Story & Art: Izumi Tsubaki
Translation: Leighann Harvey
Lettering: Lys Blakeslee
What They Say
Drawing comics is hard work, as high school boy and shoujo manga-ka Umetarou Nozaki and his motley crew of friends-turned-assistants know well. But being a manga pro doesn’t necessarily make Nozaki great at everything. In fact, Chiyo is about to discover that his talent just might be full of holes?!
As it turns out, everyone’s got some weaknesses, and nobody’s perfect-not even school “prince” Kashima! And Chiyo doesn’t get a pass either…because her greatest weakness is Nozaki himself!
Content: (please note that content portions of a review may contain spoilers)
Come the third volume of antics with Nozaki and co, you’d think the series would start to show signs of wearing thin, especially considering the bulk of the series’ humor stems from misunderstandings between the main cast and outsiders that have no idea of their moonlighting as manga-ka. However, volume 3 of Monthly Girls’ Nozaki-kun proves there’s still plenty to explore with Nozaki and his merry band of classmates and work peers.
What keeps the series fresh aren’t the jokes themselves, but the fact that they’re delivered by an ever-expanding cast of characters, each interesting in their own way. Between Nozaki and his classmates at high school, fellow manga-ka Miyako at her college, and manga editors Miyamae and Maeno, there’s still plenty of untapped material for the series to take from. Add to this the fact that each 4-panel comic is usually part of a larger story arc, and you have enough character development to warrant a longer-running series. Seeing the development of a love/hate relationship between underclassman Waka and overly blunt Seo is but one of the many running gags that doesn’t wear thin because it focuses just as much on story and character as well as comedic timing.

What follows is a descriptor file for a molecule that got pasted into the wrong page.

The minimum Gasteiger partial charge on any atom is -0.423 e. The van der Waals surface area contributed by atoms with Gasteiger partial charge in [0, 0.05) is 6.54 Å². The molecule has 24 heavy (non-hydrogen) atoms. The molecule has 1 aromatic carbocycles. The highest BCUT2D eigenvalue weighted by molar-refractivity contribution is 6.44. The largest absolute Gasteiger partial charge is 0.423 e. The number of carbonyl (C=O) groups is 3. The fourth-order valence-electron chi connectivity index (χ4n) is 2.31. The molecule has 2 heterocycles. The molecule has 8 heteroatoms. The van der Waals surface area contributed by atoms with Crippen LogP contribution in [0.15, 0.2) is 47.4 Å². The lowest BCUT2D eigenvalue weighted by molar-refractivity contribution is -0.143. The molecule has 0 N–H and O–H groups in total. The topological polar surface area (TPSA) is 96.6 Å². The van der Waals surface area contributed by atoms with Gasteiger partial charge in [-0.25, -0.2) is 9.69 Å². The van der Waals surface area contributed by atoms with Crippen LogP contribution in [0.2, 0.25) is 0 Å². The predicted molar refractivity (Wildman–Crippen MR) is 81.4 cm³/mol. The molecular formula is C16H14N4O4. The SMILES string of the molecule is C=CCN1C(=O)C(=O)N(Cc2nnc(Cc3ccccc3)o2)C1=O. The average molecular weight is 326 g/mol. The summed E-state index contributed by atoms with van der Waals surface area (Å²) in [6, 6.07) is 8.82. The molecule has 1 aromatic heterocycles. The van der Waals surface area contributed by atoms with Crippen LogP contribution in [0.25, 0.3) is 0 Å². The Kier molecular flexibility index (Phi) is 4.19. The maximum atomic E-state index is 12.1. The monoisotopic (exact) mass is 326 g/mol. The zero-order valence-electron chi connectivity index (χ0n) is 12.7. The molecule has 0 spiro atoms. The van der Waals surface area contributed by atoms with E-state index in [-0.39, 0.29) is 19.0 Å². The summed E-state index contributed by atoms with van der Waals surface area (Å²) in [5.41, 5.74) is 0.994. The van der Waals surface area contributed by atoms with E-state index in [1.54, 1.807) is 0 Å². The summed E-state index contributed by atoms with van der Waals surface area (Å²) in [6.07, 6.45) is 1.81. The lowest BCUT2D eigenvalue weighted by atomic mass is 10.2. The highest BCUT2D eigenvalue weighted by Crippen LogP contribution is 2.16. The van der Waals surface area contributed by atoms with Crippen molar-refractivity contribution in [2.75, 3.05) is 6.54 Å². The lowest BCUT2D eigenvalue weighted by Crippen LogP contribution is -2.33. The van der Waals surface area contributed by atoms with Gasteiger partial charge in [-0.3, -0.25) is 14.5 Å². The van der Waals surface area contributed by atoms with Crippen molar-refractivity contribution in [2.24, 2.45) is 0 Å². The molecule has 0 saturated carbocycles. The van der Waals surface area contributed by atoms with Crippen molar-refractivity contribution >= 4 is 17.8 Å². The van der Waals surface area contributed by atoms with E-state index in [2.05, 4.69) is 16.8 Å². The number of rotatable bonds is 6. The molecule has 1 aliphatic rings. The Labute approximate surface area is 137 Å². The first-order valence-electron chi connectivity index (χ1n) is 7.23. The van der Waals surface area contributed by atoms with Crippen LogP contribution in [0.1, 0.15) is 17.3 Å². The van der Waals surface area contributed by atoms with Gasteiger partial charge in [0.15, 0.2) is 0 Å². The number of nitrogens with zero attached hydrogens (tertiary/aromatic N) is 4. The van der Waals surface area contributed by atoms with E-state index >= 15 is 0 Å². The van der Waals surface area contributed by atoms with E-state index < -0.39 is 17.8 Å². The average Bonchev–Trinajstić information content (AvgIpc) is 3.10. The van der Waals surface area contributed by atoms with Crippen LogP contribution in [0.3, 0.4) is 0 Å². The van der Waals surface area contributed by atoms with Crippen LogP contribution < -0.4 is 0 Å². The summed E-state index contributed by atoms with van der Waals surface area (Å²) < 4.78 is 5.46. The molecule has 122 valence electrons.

The borderline meta levels of certain story arcs remains equally entertaining, as Nozaki continues to base the romance he writes in his manga off the unlikely real-life counterparts in his peers. Considering that shoujo stories tend to be fueled by characters’ painfully infuriating misunderstandings of love between each other, seeing those same tropes turned on their head in the series continues to be Nozaki-kun’s mainstay and greatest strength. Add to this some manga-ka in-jokes about screentones and perspective, as well as some downright ridiculous scenes with Kashima taking up singing lessons and you have a well-balanced collection of short story arcs, each with their own special brand of silly.
Monthly Girls’ Nozaki-kun Volume 3 continues to bring the laughs, as the series’ now well-expanded cast of fools provides a broad range of material to pick from. Whether it be the more general high school silliness, or the more straight-laced gags from a crushingly mundane work life, the series continues to pull off the perfect balance between character-focused story and all-around comedy.
Content Grade: A
Art Grade: A
Packaging Grade: A
Text/Translation Grade: A
Age Rating: Teen
Released By: Yen Press
Release Date: May 24, 2016